Metro-Goldwyn-Mayer (1956)

“Anne Francis stars in Forbidden Planet”

A 1956 science fiction film directed by Fred M. Wilcox and starring Walter Pidgeon, Anne Francis and Leslie Nielsen. The characters and setting were inspired by Shakespeare’s The Tempest,[5] and the plots are very similar.

The film features a number of Oscar-nominated special effects, groundbreaking use of an all-electronic music score, and the first screen appearance of both Robby the Robot[6] and the C-57D flying saucer starship.

In the early 23rd century, the United Planets Cruiser C-57D is sent to the planet Altair IV in the Altair star system, sixteen light years from Earth, to find out the fate of a colony expedition sent out some twenty years earlier. At the end of the year-long voyage, Commander John J. Adams contacts Dr. Edward Morbius, who warns him to stay away, but refuses to give a reason.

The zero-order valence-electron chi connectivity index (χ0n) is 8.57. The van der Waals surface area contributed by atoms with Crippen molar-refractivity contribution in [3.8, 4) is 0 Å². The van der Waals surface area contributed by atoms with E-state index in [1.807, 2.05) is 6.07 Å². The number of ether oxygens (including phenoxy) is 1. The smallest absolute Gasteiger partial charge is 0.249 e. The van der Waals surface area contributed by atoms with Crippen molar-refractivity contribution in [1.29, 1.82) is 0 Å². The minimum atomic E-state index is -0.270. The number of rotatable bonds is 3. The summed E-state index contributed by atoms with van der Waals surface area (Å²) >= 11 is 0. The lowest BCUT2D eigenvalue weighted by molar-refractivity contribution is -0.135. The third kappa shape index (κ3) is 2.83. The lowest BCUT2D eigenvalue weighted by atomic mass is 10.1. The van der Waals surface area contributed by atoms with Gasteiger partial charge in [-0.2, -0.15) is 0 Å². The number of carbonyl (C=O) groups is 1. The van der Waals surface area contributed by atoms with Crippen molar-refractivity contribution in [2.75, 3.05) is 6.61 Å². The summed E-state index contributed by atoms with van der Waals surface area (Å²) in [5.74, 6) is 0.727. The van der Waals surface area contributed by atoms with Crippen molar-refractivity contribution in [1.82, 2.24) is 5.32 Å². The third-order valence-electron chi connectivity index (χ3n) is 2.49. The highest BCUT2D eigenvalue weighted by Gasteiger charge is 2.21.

Upon landing, the crew is met by Robby the Robot, who takes Adams, his first officer, Lieutenant Jerry Farman, and Lieutenant “Doc” Ostrow to Morbius’ home. Morbius explains that a year after the expedition’s arrival, some unknown force wiped out nearly everyone in his party and vaporized their starship as the last survivors tried to escape. Only he, his wife (who later died), and his infant daughter survived. Morbius fears that the same fate may await the crew of the C-57D.


Universal International Pictures (1955)

“I knew Leo G. Carroll was over a barrel
When Tarantula took to the hills”

A 1955 science fiction film directed by Jack Arnold, and starring Leo G. Carroll, John Agar, and Mara Corday. Among other things, the film is notable for the appearance of a 25-year-old Clint Eastwood in an uncredited role as a jet pilot at the end of the film.